Commercial development centred around ‘walkable’ urban environments has been linked to higher office rents along with more prosperous urban economies and higher levels of education, according to a recent study in the United States.
Published by the George Washington University School of Business, the Foot Traffic Ahead study ranks America’s top 30 metropolitan areas based on the amount of commercial development which occurs in ‘walkable urban places’ (WalkUPs) – urban areas which are considered to be friendly to pedestrian commuters and are characterised by high density development, a mix of diverse real estate types, and good transport links and options such as rail, bus and bicycle.
Excluding New York, which skews the results due to its abnormally high premiums (206 per cent), the study found that WalkUP office rents deliver a 44 per cent price premium compared with their ‘driveable’ counterparts (low density developments connected primarily by car or truck), with the former attracting average rents of $US29.99 per square foot compared with $20.81 per square foot for the latter.
Walkable areas are also conducive to higher levels of gross domestic product and educational achievement: on a per person basis, gross domestic product in the six most walkable areas in the study was 38 per cent higher than the average GDP per capita.
The study acknowledges that the question surrounding whether or not walkable urbanism actually causes the higher rents or causes highly educated persons to move to such areas (58 per cent of which are located in central city areas which may attract higher rents and smarter people irrespective of their pedestrian friendliness or otherwise) cannot be answered for certain through its data. It does note, however, that notions regarding walkability attracting more educated people are supported by other research.
A recent study by independent research group Wisconsin PIRG, for example, found that more than 80 per cent of college students felt having transportation options other than driving was either somewhat or very important in where they chose to live.
In terms of where walkable areas lie, meanwhile, the report found that whilst the likes of Washington DC, New York City, Boston, the San Francisco Bay Area and Chicago ranked among the top current areas, other cities including Miami, Atlanta and Detroit are well positioned for future growth of walkable places given current efforts in those the communities.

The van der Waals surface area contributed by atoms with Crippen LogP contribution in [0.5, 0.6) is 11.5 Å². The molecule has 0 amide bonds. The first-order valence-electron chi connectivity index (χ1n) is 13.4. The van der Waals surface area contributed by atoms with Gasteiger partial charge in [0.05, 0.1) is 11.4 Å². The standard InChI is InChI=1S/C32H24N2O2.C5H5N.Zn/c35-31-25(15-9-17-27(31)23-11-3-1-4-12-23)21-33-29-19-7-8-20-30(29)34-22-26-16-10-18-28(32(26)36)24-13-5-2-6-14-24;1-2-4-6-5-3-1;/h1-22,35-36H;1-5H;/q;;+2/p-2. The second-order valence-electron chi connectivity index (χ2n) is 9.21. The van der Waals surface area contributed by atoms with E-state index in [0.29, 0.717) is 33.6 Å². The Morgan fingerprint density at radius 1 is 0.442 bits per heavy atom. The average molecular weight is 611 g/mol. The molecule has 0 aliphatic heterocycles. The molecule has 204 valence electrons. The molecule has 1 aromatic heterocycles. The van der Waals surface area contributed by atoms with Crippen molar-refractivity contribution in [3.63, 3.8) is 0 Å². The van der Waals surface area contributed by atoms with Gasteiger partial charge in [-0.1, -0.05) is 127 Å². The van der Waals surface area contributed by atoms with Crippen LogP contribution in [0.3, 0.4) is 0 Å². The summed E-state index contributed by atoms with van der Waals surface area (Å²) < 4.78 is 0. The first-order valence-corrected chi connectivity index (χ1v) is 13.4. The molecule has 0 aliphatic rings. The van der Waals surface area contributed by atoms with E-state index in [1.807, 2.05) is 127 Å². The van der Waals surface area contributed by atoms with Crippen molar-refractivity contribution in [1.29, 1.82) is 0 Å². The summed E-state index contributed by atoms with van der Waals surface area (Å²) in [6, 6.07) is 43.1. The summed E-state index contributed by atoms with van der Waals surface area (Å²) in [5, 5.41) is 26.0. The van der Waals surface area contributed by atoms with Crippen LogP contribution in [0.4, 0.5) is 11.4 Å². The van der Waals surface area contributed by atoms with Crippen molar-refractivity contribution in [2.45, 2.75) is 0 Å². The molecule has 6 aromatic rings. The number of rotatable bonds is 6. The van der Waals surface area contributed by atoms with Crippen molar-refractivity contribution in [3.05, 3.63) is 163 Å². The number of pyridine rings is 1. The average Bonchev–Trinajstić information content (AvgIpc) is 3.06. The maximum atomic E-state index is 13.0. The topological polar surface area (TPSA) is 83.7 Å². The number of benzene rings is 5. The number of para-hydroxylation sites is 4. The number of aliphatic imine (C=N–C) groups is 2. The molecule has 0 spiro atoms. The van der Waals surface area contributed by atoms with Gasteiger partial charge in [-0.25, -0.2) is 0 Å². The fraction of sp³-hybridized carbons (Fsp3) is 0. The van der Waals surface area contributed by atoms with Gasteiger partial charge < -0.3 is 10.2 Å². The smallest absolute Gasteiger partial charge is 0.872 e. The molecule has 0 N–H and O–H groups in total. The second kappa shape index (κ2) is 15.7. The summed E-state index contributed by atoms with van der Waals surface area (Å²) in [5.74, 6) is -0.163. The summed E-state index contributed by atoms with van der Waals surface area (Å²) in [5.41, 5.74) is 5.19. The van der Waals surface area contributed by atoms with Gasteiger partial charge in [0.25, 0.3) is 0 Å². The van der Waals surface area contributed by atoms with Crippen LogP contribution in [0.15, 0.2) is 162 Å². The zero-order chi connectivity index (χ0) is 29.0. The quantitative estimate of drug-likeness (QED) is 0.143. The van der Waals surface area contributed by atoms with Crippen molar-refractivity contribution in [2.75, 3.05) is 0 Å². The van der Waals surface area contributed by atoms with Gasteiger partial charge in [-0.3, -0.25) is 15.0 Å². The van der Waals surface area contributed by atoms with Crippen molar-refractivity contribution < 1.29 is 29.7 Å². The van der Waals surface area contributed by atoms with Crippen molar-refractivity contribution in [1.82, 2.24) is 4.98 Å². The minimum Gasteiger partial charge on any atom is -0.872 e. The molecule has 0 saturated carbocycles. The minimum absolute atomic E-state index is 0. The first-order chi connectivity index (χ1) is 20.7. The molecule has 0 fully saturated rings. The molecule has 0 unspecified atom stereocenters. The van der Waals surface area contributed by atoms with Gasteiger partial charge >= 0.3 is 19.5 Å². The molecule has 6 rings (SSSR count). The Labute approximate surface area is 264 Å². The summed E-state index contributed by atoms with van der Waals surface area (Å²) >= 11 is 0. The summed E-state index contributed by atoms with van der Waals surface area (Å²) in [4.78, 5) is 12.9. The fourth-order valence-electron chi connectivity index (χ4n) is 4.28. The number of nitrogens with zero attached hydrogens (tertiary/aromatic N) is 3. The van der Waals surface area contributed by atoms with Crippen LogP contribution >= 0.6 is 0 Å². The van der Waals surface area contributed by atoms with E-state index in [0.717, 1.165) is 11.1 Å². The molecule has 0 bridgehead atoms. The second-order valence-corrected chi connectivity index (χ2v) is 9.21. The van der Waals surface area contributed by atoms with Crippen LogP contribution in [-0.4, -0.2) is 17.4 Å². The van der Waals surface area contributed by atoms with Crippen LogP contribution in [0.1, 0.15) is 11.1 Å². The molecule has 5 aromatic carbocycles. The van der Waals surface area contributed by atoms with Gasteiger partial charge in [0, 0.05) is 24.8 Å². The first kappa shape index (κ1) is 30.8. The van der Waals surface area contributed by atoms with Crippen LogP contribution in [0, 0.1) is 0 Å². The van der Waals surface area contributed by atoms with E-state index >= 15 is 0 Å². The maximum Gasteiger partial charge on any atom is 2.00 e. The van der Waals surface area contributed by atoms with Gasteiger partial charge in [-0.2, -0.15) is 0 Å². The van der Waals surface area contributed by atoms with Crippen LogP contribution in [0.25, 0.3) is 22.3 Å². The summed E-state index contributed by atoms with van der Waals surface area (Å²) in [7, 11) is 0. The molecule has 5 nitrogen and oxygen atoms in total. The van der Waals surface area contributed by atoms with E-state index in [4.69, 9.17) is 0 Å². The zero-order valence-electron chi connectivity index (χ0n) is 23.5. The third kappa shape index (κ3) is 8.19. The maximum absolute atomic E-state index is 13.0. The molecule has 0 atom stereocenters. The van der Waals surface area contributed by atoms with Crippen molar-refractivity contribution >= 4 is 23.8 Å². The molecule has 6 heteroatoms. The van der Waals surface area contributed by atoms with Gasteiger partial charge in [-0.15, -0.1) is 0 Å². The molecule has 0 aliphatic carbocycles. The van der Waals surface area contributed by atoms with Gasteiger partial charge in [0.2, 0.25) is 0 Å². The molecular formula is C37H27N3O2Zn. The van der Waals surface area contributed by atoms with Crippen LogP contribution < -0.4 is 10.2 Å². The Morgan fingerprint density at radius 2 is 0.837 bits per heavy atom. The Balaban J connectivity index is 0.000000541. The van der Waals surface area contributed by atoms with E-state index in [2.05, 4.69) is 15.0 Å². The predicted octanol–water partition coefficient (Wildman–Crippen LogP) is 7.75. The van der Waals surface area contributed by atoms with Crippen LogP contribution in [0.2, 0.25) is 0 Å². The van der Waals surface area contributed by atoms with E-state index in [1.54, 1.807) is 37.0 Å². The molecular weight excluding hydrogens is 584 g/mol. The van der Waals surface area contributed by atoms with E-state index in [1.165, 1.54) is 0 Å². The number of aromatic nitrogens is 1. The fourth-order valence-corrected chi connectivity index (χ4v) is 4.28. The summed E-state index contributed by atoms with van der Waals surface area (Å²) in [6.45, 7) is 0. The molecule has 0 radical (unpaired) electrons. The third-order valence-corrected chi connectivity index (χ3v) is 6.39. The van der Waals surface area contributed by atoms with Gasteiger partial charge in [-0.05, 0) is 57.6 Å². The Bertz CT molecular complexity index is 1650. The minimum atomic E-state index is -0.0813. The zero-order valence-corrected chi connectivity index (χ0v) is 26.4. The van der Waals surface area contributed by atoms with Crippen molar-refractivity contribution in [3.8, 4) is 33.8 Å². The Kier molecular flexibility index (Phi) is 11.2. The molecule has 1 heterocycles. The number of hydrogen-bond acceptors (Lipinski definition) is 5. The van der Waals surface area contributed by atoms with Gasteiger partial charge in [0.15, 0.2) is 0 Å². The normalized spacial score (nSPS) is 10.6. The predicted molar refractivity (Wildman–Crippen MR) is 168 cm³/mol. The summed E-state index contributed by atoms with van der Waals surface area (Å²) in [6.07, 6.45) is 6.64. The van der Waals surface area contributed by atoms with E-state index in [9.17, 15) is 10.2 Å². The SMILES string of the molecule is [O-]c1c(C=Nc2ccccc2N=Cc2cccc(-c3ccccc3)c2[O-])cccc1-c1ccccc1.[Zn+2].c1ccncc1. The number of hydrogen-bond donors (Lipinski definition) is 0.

Chris Leinberger, metropolitan land use strategist and author of the report, says the impact of walkability cannot be understated.
Leinberger says in the past, driveable suburban formulas have been reinforced by real estate finance, which he says has turned “what for thousands of years was a 40-year asset class into a product with a 7-10 year life.”
He feels there is pent-up market demand for walkable urban development as recent years have seen consumers seek alternative options to the ‘one size fits all’ drivable suburbanism, and is encouraging policy makers as well as the property industry to proactively respond to demand in terms of design, planning, regulation and finance.
“As economic engines, as talent attractors, and as highly productive real estate, these WalkUPs are a crucial component in building and sustaining a thriving urban economy,” Leinberger said. “Cities with more WalkUPs are positioned for success, now and in the future.”
Forest City Real Estate Services and Development President Emerick Corsi agrees.
“Creating new Walkable Urban Places is a goal that elected officials and developers alike can get behind,” he said. “Based on the trends in Foot Traffic Ahead, there is the potential for market demand for tens of millions more square feet of walkable urban development—and hundreds of new WalkUPs—in America’s cities.”
“Meeting that demand is an opportunity to create huge value for these communities.”